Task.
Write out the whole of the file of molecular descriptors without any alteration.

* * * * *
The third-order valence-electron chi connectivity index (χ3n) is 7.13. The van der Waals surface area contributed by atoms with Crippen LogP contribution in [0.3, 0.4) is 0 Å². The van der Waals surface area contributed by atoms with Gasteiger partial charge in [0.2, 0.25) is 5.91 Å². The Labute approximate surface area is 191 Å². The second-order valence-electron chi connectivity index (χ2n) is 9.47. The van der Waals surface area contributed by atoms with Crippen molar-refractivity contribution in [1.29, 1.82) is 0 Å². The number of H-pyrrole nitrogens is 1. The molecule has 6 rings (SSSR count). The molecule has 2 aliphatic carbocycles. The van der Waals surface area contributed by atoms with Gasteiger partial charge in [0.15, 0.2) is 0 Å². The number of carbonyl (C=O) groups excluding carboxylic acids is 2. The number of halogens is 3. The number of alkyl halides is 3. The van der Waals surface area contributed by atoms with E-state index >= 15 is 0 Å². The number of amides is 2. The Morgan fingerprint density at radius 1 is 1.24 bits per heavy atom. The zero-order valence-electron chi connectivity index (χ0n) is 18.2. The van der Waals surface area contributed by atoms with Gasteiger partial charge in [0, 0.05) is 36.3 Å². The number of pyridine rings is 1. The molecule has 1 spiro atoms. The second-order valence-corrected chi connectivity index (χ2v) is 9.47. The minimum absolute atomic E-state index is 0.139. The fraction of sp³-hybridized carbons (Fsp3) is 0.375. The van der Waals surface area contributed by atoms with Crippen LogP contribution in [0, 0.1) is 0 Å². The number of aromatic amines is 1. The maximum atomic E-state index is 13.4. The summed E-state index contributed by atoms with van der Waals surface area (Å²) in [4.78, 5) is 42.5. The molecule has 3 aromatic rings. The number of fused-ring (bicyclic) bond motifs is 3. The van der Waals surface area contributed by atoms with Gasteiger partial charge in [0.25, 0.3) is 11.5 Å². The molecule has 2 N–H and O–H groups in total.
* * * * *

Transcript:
The third-order valence-electron chi connectivity index (χ3n) is 7.13. The van der Waals surface area contributed by atoms with Crippen LogP contribution in [0.3, 0.4) is 0 Å². The van der Waals surface area contributed by atoms with Gasteiger partial charge in [0.2, 0.25) is 5.91 Å². The Labute approximate surface area is 191 Å². The second-order valence-electron chi connectivity index (χ2n) is 9.47. The van der Waals surface area contributed by atoms with Crippen molar-refractivity contribution in [1.29, 1.82) is 0 Å². The number of H-pyrrole nitrogens is 1. The molecule has 6 rings (SSSR count). The molecule has 2 aliphatic carbocycles. The van der Waals surface area contributed by atoms with Gasteiger partial charge in [0.15, 0.2) is 0 Å². The number of carbonyl (C=O) groups excluding carboxylic acids is 2. The number of halogens is 3. The number of alkyl halides is 3. The van der Waals surface area contributed by atoms with E-state index >= 15 is 0 Å². The number of amides is 2. The Morgan fingerprint density at radius 1 is 1.24 bits per heavy atom. The zero-order valence-electron chi connectivity index (χ0n) is 18.2. The van der Waals surface area contributed by atoms with Gasteiger partial charge in [0, 0.05) is 36.3 Å². The number of pyridine rings is 1. The molecule has 1 spiro atoms. The second-order valence-corrected chi connectivity index (χ2v) is 9.47. The minimum absolute atomic E-state index is 0.139. The fraction of sp³-hybridized carbons (Fsp3) is 0.375. The van der Waals surface area contributed by atoms with Crippen LogP contribution in [0, 0.1) is 0 Å². The number of aromatic amines is 1. The maximum atomic E-state index is 13.4. The summed E-state index contributed by atoms with van der Waals surface area (Å²) in [4.78, 5) is 42.5. The molecule has 3 aromatic rings. The number of fused-ring (bicyclic) bond motifs is 3. The van der Waals surface area contributed by atoms with Gasteiger partial charge in [0.25, 0.3) is 11.5 Å². The molecule has 2 N–H and O–H groups in total.